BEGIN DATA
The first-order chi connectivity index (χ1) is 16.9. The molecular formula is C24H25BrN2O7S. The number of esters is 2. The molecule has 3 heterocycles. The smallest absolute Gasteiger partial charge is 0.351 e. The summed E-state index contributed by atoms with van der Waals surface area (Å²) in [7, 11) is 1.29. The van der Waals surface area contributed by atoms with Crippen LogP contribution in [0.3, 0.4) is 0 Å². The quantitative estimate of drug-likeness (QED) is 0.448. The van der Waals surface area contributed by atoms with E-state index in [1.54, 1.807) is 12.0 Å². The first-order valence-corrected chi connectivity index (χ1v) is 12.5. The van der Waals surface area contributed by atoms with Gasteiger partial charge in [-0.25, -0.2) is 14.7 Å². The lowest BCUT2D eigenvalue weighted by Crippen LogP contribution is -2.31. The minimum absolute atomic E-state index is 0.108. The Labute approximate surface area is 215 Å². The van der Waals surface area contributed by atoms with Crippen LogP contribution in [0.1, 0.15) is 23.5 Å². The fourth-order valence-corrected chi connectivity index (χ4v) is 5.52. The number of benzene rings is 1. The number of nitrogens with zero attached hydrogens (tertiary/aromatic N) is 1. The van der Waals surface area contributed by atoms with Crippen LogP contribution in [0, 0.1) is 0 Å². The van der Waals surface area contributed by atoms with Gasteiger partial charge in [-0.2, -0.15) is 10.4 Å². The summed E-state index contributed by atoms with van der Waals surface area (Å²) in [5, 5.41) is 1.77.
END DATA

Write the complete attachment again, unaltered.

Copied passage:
The first-order chi connectivity index (χ1) is 16.9. The molecular formula is C24H25BrN2O7S. The number of esters is 2. The molecule has 3 heterocycles. The smallest absolute Gasteiger partial charge is 0.351 e. The summed E-state index contributed by atoms with van der Waals surface area (Å²) in [7, 11) is 1.29. The van der Waals surface area contributed by atoms with Crippen LogP contribution in [0.3, 0.4) is 0 Å². The quantitative estimate of drug-likeness (QED) is 0.448. The van der Waals surface area contributed by atoms with E-state index in [1.54, 1.807) is 12.0 Å². The first-order valence-corrected chi connectivity index (χ1v) is 12.5. The van der Waals surface area contributed by atoms with Gasteiger partial charge in [-0.25, -0.2) is 14.7 Å². The lowest BCUT2D eigenvalue weighted by Crippen LogP contribution is -2.31. The minimum absolute atomic E-state index is 0.108. The Labute approximate surface area is 215 Å². The van der Waals surface area contributed by atoms with Crippen LogP contribution in [0.1, 0.15) is 23.5 Å². The fourth-order valence-corrected chi connectivity index (χ4v) is 5.52. The number of benzene rings is 1. The number of nitrogens with zero attached hydrogens (tertiary/aromatic N) is 1. The van der Waals surface area contributed by atoms with Crippen LogP contribution in [0, 0.1) is 0 Å². The van der Waals surface area contributed by atoms with Gasteiger partial charge in [-0.2, -0.15) is 10.4 Å². The summed E-state index contributed by atoms with van der Waals surface area (Å²) in [5, 5.41) is 1.77.